Over the first few centuries of rabbinic Judaism, traditions developed on various subjects. The earliest stages involved the codification of laws dealing with the Sabbath, purity, and tithing. Marriage and divorce were also issues of primary interest to the early rabbis, for along with matters of ritual purity these rules of personal status defined membership in the Jewish community. The deliberations involving the sphere of personal status combined in the Mishnah with an enormous effort to discuss and record matters of the defunct sacrificial system in the Temple, and purity issues that had depended upon the Temple. As it turned out, this whole enterprise was theoretical, for the failure of the Bar Kokhba revolt (132-135 CE) made it painfully clear that the Temple would not soon be rebuilt. Yet the rabbinic commentary on Temple law continued, serving as a model for an idealized temple populated by idealized assemblies of priests and rabbis, when God should choose to accomplish it in the messianic age.

The period of rabbinic activity surrounding Rabbi Judah the Prince (Judah ha-Nasi), about 200 CE, is crucial for understanding rabbinism. It took a century and a half to go from Pharisaic sectarianism and the destruction of the Temple to the Mishnah of Rabbi Judah the Prince as the first canonical, analytically organized codification of law outside the Bible. By 200 CE, the formerly open and growing body of interpretation that the rabbis had rationalized as coming orally from Moses had, like the Bible, become a fixed text. And, like the Bible, the Mishnah of Rabbi Judah would become the subject of intense scrutiny and passage by passage commentary. The structure of the Mishnah in its six orders, subdivided into its sixty-three tractates, would come to serve as the skeleton of this body of expansion, a large collection known as the Talmud.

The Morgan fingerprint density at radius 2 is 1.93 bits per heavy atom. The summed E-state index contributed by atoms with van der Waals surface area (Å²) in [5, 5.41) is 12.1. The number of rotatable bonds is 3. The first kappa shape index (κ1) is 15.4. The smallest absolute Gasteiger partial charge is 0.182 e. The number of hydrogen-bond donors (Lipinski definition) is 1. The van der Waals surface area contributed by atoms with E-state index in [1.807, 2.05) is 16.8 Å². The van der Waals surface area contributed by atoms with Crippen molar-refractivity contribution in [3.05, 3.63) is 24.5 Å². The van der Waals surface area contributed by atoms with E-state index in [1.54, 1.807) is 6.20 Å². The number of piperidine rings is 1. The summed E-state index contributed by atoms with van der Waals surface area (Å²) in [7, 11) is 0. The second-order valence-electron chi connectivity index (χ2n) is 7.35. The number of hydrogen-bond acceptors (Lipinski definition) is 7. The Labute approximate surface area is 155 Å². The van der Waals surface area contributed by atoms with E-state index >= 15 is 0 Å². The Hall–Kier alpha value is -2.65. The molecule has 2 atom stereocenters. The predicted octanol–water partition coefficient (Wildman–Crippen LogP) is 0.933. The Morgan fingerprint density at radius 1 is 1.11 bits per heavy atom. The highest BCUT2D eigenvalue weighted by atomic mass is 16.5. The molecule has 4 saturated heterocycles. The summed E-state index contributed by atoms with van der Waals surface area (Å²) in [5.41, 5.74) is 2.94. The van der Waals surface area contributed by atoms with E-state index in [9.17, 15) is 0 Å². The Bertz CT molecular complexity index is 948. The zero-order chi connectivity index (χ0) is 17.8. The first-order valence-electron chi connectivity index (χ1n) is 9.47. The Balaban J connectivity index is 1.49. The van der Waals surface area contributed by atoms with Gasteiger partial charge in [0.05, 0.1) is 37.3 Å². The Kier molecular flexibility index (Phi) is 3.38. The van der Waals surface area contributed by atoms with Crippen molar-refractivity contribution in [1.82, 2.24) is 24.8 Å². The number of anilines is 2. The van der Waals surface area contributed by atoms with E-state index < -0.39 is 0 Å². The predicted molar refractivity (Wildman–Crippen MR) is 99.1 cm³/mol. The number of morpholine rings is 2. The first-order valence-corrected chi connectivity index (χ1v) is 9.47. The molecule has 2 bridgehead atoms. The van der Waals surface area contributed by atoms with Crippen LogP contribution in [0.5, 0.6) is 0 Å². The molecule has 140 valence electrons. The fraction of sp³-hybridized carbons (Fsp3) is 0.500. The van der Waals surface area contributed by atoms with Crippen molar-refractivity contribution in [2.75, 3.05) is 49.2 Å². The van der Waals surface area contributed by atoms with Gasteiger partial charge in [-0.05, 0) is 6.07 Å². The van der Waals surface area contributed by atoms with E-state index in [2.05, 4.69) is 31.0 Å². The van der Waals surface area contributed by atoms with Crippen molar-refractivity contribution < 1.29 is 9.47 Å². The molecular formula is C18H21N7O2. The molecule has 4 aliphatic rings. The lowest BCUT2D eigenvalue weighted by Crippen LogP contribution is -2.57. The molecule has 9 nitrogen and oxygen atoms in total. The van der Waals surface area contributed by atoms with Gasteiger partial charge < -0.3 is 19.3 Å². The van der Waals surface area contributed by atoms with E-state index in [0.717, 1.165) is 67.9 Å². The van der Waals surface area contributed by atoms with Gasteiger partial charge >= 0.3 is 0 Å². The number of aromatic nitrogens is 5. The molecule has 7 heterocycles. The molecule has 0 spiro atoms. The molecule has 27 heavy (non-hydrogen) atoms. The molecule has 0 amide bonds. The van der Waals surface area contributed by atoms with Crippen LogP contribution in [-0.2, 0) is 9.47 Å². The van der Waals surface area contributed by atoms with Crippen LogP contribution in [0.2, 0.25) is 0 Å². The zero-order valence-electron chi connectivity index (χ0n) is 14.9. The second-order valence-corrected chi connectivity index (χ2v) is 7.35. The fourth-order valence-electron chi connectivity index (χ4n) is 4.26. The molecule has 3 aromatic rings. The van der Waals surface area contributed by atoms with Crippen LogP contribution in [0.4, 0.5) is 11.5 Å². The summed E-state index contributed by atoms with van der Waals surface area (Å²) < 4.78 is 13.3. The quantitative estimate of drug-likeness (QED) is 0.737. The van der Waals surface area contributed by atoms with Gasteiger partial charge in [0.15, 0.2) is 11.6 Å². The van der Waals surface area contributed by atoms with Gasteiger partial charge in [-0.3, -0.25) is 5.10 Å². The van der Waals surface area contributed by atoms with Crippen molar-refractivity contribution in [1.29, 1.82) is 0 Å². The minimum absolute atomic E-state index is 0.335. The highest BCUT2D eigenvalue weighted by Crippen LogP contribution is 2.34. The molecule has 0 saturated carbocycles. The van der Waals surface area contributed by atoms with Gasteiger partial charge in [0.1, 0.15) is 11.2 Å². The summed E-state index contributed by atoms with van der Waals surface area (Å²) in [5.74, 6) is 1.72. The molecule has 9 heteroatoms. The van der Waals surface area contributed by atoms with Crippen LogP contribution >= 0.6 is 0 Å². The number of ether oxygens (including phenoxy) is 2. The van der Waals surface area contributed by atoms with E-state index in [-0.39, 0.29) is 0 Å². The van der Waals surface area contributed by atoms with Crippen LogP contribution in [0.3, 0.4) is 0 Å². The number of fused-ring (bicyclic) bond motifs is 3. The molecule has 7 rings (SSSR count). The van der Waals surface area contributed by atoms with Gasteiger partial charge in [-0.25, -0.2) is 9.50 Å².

There is one Mishnah. It is no bigger than a desk dictionary. There are two different Talmuds, each close to the size of a multi-volume encyclopedia. Each Talmud consists of the Hebrew Mishnah of Rabbi Judah plus one of the two bodies of commentary, known as a gemara. One gemara is from the Jewish community living in the Land of Israel, the other from the Jewish community living in Babylonia. The Mishnah and the Palestinian gemara form the Palestinian Talmud, also referred to as the Jerusalem Talmud, though it was most likely not produced there. The same Mishnah together with the gemara produced in Babylonia form the Babylonian Talmud.